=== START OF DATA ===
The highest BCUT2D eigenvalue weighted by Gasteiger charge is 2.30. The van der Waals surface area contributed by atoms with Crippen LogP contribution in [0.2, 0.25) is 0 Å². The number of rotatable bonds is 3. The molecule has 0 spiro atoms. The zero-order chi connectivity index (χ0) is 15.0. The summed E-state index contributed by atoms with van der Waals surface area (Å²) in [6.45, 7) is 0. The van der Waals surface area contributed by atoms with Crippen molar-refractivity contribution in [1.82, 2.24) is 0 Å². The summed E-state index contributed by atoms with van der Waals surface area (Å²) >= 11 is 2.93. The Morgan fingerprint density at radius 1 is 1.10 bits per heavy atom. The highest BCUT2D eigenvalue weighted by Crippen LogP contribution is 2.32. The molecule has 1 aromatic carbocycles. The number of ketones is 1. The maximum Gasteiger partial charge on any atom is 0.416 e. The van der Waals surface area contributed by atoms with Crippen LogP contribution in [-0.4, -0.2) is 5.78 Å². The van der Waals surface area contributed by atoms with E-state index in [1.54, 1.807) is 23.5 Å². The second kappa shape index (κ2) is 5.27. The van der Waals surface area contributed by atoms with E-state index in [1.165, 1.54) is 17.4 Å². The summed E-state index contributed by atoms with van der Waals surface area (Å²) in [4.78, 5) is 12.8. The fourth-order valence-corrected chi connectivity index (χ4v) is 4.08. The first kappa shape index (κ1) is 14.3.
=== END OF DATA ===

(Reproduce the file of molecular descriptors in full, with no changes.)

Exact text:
The highest BCUT2D eigenvalue weighted by Gasteiger charge is 2.30. The van der Waals surface area contributed by atoms with Crippen LogP contribution in [0.2, 0.25) is 0 Å². The number of rotatable bonds is 3. The molecule has 0 spiro atoms. The zero-order chi connectivity index (χ0) is 15.0. The summed E-state index contributed by atoms with van der Waals surface area (Å²) in [6.45, 7) is 0. The van der Waals surface area contributed by atoms with Crippen molar-refractivity contribution in [1.82, 2.24) is 0 Å². The summed E-state index contributed by atoms with van der Waals surface area (Å²) >= 11 is 2.93. The Morgan fingerprint density at radius 1 is 1.10 bits per heavy atom. The highest BCUT2D eigenvalue weighted by Crippen LogP contribution is 2.32. The molecule has 1 aromatic carbocycles. The number of ketones is 1. The maximum Gasteiger partial charge on any atom is 0.416 e. The van der Waals surface area contributed by atoms with Crippen LogP contribution in [-0.4, -0.2) is 5.78 Å². The van der Waals surface area contributed by atoms with E-state index in [1.54, 1.807) is 23.5 Å². The second kappa shape index (κ2) is 5.27. The van der Waals surface area contributed by atoms with E-state index in [1.165, 1.54) is 17.4 Å². The summed E-state index contributed by atoms with van der Waals surface area (Å²) in [4.78, 5) is 12.8. The fourth-order valence-corrected chi connectivity index (χ4v) is 4.08. The first kappa shape index (κ1) is 14.3.